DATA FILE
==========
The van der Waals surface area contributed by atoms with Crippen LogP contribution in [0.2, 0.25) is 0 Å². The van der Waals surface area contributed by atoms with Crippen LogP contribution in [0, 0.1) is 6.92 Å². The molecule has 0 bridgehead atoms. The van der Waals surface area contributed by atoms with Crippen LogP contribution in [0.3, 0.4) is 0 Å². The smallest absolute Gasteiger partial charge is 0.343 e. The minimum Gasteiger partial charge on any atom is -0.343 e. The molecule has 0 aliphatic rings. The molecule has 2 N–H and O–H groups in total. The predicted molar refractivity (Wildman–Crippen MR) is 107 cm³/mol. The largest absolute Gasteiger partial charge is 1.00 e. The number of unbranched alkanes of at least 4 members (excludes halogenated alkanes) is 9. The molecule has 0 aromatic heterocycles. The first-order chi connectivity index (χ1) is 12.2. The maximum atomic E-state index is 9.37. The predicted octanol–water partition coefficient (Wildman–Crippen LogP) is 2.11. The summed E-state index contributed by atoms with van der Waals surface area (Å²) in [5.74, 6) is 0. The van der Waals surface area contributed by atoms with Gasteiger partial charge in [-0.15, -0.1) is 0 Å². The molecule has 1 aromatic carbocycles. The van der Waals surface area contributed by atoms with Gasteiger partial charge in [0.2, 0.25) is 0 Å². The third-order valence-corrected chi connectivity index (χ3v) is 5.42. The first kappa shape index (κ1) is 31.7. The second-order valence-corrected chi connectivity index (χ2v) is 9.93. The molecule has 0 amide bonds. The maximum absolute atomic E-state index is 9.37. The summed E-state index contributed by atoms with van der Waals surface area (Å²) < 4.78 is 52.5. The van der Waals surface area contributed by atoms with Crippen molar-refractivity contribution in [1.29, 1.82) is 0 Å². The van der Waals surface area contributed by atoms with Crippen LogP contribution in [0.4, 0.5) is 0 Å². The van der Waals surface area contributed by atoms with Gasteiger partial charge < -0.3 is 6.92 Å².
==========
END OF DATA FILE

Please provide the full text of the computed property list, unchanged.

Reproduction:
The van der Waals surface area contributed by atoms with Crippen LogP contribution in [0.2, 0.25) is 0 Å². The van der Waals surface area contributed by atoms with Crippen LogP contribution in [0, 0.1) is 6.92 Å². The molecule has 0 bridgehead atoms. The van der Waals surface area contributed by atoms with Crippen LogP contribution in [0.3, 0.4) is 0 Å². The smallest absolute Gasteiger partial charge is 0.343 e. The minimum Gasteiger partial charge on any atom is -0.343 e. The molecule has 0 aliphatic rings. The molecule has 2 N–H and O–H groups in total. The predicted molar refractivity (Wildman–Crippen MR) is 107 cm³/mol. The largest absolute Gasteiger partial charge is 1.00 e. The number of unbranched alkanes of at least 4 members (excludes halogenated alkanes) is 9. The molecule has 0 aromatic heterocycles. The first-order chi connectivity index (χ1) is 12.2. The maximum atomic E-state index is 9.37. The predicted octanol–water partition coefficient (Wildman–Crippen LogP) is 2.11. The summed E-state index contributed by atoms with van der Waals surface area (Å²) in [5.74, 6) is 0. The van der Waals surface area contributed by atoms with Gasteiger partial charge in [-0.15, -0.1) is 0 Å². The molecule has 1 aromatic carbocycles. The van der Waals surface area contributed by atoms with Gasteiger partial charge in [0.2, 0.25) is 0 Å². The third-order valence-corrected chi connectivity index (χ3v) is 5.42. The first kappa shape index (κ1) is 31.7. The second-order valence-corrected chi connectivity index (χ2v) is 9.93. The molecule has 0 amide bonds. The maximum absolute atomic E-state index is 9.37. The summed E-state index contributed by atoms with van der Waals surface area (Å²) < 4.78 is 52.5. The van der Waals surface area contributed by atoms with Crippen molar-refractivity contribution in [1.29, 1.82) is 0 Å². The van der Waals surface area contributed by atoms with Crippen LogP contribution in [0.4, 0.5) is 0 Å². The van der Waals surface area contributed by atoms with Gasteiger partial charge < -0.3 is 6.92 Å².